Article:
This is a pretty simple problem. Inserting data into the table normally works fine, except for a few times where the insert query takes a few seconds. (I am not trying to bulk insert data.) So I setup a simulation for the insert process to find out why the insert query occasionally takes more than 2 seconds to run. Joshua suggested that the index file may be being adjusted; I removed the id (primary key field), but the delay still happens.

I have a MyISAM table: daniel_test_insert (this table starts completely empty):

create table if not exists daniel_test_insert ( 
    id int unsigned auto_increment not null, 
    value_str varchar(255) not null default '', 
    value_int int unsigned default 0 not null, 
    primary key (id) 

I insert data into it, and sometimes a insert query takes > 2 seconds to run. There are no reads on this table - Only writes, in serial, by a single threaded program.

I ran the exact same query 100,000 times to find why the query occasionall takes a long time. So far, it appears to be a random occurrence.

This query for example took 4.194 seconds (a very long time for an insert):

Query: INSERT INTO daniel_test_insert SET value_int=12345, value_str='afjdaldjsf aljsdfl ajsdfljadfjalsdj fajd as f' - ran for 4.194 seconds
status               | duration | cpu_user  | cpu_system | context_voluntary | context_involuntary | page_faults_minor
starting             | 0.000042 | 0.000000  | 0.000000   | 0                 | 0                   | 0                
checking permissions | 0.000024 | 0.000000  | 0.000000   | 0                 | 0                   | 0                
Opening tables       | 0.000024 | 0.001000  | 0.000000   | 0                 | 0                   | 0                
System lock          | 0.000022 | 0.000000  | 0.000000   | 0                 | 0                   | 0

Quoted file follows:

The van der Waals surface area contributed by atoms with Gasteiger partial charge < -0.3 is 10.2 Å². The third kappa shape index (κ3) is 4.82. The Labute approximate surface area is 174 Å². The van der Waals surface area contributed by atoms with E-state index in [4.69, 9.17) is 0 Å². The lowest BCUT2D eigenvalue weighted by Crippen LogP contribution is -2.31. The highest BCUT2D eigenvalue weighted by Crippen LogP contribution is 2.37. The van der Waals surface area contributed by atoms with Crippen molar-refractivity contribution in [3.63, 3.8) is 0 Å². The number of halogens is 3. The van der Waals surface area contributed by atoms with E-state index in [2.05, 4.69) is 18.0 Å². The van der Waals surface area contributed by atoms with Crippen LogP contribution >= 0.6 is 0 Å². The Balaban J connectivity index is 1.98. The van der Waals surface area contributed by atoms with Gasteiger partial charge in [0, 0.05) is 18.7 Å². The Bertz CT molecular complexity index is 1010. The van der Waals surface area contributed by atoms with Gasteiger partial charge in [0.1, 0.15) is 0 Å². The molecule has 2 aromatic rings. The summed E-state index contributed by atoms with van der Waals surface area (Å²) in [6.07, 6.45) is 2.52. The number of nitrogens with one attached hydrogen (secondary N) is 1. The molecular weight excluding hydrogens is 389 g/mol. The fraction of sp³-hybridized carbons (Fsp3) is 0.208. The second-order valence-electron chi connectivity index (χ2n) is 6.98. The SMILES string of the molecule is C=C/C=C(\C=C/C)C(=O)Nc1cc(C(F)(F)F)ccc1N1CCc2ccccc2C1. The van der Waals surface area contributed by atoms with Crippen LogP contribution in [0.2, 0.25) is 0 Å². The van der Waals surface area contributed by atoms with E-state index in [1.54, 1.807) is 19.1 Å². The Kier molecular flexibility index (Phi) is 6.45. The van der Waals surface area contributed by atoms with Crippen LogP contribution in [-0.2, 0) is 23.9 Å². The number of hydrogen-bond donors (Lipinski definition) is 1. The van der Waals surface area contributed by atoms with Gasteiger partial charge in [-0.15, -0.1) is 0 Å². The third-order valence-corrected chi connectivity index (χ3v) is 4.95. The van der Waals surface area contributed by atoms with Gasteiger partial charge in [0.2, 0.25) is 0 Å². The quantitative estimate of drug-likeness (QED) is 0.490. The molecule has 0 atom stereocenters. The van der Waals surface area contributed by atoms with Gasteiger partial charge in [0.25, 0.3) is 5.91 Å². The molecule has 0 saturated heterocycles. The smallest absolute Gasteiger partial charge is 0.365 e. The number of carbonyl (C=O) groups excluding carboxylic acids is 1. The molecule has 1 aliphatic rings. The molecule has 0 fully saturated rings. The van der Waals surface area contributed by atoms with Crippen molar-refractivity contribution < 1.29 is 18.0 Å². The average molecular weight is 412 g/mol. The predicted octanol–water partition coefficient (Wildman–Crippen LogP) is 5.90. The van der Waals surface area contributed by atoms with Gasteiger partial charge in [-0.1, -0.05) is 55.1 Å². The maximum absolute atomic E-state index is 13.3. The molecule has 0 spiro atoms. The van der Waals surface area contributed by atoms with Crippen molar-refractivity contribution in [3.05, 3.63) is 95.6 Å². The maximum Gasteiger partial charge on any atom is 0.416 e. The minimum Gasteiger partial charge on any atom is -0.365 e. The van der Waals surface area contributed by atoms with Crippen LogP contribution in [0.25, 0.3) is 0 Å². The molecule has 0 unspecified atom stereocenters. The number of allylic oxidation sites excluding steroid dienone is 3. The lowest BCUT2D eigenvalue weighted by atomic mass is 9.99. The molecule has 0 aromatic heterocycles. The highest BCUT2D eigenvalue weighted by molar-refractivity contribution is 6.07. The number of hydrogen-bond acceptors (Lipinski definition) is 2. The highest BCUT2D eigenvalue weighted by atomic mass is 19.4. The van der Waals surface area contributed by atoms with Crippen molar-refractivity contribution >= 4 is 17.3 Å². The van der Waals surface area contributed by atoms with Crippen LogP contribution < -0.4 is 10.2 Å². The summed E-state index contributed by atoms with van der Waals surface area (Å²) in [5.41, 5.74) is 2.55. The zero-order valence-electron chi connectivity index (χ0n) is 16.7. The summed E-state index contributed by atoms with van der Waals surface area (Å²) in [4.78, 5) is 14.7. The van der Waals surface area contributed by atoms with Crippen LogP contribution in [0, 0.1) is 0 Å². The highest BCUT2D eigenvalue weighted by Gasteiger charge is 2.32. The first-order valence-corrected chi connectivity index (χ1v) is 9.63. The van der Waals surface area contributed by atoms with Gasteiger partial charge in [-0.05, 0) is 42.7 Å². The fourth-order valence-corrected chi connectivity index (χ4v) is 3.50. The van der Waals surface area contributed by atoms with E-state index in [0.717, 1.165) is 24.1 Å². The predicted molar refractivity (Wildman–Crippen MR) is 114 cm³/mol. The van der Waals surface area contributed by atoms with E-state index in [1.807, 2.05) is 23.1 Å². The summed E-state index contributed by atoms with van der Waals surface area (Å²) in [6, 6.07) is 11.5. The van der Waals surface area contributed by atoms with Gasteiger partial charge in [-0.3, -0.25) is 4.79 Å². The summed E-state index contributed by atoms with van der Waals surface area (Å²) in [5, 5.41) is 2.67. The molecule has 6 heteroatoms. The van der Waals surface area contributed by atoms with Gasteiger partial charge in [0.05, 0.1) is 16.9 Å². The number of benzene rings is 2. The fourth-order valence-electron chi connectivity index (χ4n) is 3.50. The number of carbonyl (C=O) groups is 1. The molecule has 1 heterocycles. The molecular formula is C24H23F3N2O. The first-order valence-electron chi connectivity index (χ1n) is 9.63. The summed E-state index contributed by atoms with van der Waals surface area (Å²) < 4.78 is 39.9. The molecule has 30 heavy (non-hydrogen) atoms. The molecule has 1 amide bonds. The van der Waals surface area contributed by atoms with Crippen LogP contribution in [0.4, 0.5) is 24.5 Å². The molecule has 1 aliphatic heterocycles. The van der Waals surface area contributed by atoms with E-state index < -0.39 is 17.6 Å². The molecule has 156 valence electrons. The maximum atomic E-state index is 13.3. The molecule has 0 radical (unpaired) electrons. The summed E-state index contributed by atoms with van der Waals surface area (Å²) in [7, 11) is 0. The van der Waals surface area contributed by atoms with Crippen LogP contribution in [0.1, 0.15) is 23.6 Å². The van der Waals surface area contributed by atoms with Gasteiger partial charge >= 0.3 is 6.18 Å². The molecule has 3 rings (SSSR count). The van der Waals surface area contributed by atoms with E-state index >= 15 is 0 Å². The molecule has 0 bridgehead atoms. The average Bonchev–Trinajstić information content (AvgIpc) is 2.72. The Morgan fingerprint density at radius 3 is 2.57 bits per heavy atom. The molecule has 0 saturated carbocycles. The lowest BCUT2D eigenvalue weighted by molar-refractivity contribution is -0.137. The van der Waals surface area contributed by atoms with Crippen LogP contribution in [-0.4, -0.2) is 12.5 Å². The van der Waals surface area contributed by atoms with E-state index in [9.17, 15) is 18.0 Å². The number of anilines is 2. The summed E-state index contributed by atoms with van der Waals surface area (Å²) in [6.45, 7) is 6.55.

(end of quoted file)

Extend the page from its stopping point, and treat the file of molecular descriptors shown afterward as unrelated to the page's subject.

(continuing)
Table lock           | 0.000020 | 0.000000  | 0.000000   | 0                 | 0                   | 0                
init                 | 0.000029 | 0.000000  | 0.000000   | 1                 | 0                   | 0                
update               | 4.067331 | 12.151152 | 5.298194   | 204894            | 18806               | 477995           
end                  | 0.000094 | 0.000000  | 0.000000   | 8                 | 0                   | 0                
query end            | 0.000033 | 0.000000  | 0.000000   | 1                 | 0                   | 0                
freeing items        | 0.000030 | 0.000000  | 0.000000   | 1                 | 0                   | 0                
closing tables       | 0.125736 | 0.278958  | 0.072989   | 4294              | 604                 | 2301             
logging slow query   | 0.000099 | 0.000000  | 0.000000   | 1                 | 0                   | 0                
logging slow query   | 0.000102 | 0.000000  | 0.000000   | 7                 | 0                   | 0                
cleaning up          | 0.000035 | 0.000000  | 0.000000   | 7                 | 0                   | 0

(This is an abbreviated version of the SHOW PROFILE command, I threw out the columns that were all zero.)

Now the update has an incredible number of context switches and minor page faults. Opened_Tables increases about 1 per 10 seconds on this database (not running out of table_cache space)


  • MySQL 5.0.89

  • Hardware: 32 Gigs of ram / 8 cores @ 2.66GHz; raid 10 SCSI harddisks (SCSI II???)

  • I have had the hard drives and raid controller queried: No errors are being reported. CPUs are about 50% idle.

  • iostat -x 5 (reports less than 10% utilization for harddisks) top report load average about 10 for 1 minute (normal for our db machine)

  • Swap space has 156k used (32 gigs of ram)

I'm at a loss to find out what is causing this performance lag. This does NOT happen on our low-load slaves, only on our high load master. This also happens with memory and innodb tables. Does anyone have any suggestions? (This is a production system, so nothing exotic!)